Recently I listened to an interview with George Vaillant, Professor of Psychiatry at Harvard Medical School and author of several books. He was asked what is the most important thing when it comes to aging. His answer was, “Play, play, play.” So Philosophers, psychiatrists, artists, writers, et al from Plato and Aristotle through the present have extolled the benefits of play. Play has been likened to oxygen. It is all around us but we don’t notice it until it is gone. Following are many benefits of play and why it is essential to people of all ages.
Play supports physical, emotional, cognitive, and social development.
Relieve stress. Play is fun and can trigger the release of endorphins, the body's natural feel-good chemicals. Endorphins promote an overall sense of well-being and can even temporarily relieve pain.
Improve brain function. Playing chess, completing puzzles, or pursuing other fun activities that challenge the brain can help prevent memory problems and improve brain function. The social interaction of playing with family and friends can also help ward off stress and depression.
Stimulate the mind and boost creativity. Young children often learn best when they are playing—and that principle applies to adults, as well. You’ll learn a new task better when it’s fun and you’re in a relaxed and playful mood. Play can also stimulate your imagination, helping you adapt and problem solve.
Improve relationships and your connection to others. Sharing laughter and fun can foster empathy, compassion, trust, and intimacy with others.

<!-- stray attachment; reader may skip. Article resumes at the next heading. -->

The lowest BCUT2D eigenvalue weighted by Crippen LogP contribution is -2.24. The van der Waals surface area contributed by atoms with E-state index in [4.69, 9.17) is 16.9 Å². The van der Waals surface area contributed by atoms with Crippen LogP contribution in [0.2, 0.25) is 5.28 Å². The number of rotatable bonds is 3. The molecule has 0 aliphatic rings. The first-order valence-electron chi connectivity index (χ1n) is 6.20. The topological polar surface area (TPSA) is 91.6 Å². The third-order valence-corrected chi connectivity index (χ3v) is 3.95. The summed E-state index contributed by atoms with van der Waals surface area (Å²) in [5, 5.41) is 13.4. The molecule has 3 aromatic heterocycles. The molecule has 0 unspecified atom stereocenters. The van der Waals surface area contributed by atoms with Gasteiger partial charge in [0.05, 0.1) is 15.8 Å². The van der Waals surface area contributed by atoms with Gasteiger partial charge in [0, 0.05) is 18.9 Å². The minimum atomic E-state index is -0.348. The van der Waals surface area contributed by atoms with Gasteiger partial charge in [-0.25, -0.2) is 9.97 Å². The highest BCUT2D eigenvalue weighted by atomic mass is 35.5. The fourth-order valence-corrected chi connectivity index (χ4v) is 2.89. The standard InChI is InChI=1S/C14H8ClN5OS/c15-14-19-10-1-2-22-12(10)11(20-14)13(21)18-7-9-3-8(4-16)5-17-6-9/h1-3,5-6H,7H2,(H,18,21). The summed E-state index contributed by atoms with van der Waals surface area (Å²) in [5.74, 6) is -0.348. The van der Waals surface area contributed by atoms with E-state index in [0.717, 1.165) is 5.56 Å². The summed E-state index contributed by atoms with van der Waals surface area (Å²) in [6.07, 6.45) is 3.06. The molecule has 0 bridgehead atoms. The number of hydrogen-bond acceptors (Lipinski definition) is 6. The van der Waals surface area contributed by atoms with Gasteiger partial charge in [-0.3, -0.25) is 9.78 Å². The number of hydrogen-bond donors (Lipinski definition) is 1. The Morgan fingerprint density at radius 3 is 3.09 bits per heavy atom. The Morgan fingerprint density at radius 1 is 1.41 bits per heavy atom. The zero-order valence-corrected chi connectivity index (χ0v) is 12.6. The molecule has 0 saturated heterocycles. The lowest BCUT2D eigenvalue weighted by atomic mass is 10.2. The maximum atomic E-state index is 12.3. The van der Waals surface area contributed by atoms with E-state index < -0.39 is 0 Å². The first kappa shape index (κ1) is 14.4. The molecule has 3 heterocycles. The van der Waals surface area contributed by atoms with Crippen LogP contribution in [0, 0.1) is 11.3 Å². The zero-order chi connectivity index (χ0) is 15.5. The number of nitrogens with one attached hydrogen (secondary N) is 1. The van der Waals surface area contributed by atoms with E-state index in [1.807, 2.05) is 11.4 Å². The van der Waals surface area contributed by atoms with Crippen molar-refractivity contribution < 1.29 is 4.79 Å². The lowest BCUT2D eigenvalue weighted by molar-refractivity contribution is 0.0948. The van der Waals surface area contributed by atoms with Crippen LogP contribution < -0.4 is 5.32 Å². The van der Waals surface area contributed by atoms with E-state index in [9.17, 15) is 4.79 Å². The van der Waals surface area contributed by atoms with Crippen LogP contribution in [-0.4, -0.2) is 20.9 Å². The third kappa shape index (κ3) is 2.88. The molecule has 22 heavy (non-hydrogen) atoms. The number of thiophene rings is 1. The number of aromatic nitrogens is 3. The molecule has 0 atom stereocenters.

Play doesn’t have to be a specific activity; it can also be a state of mind. Developing a playful nature can help you loosen up in stressful situations, break the ice with strangers, make new friends, and form new business relationships. Keep you feeling young and energetic.
Finally, some great quotes about play:
The creation of something new is not accomplished by the intellect but by the play instinct. Carl Jung
Play energizes us and enlivens us. It eases our burdens. It renews our natural sense of optimism and opens us up to new possibilities. Stuart Brown, MD
Almost all creativity involves purposeful play. Abraham Maslow
Creative people are curious, flexible, persistent, and independent with a tremendous spirit of adventure and a love of play. Henry Matisse
Those who play rarely become brittle in the face of stress or lose the healing capacity for humor. Stuart Brown
If you want to be creative, stay in part a child, with the creativity and invention that characterizes children before they are deformed by adult society. Jean Piaget
Comments are welcomed.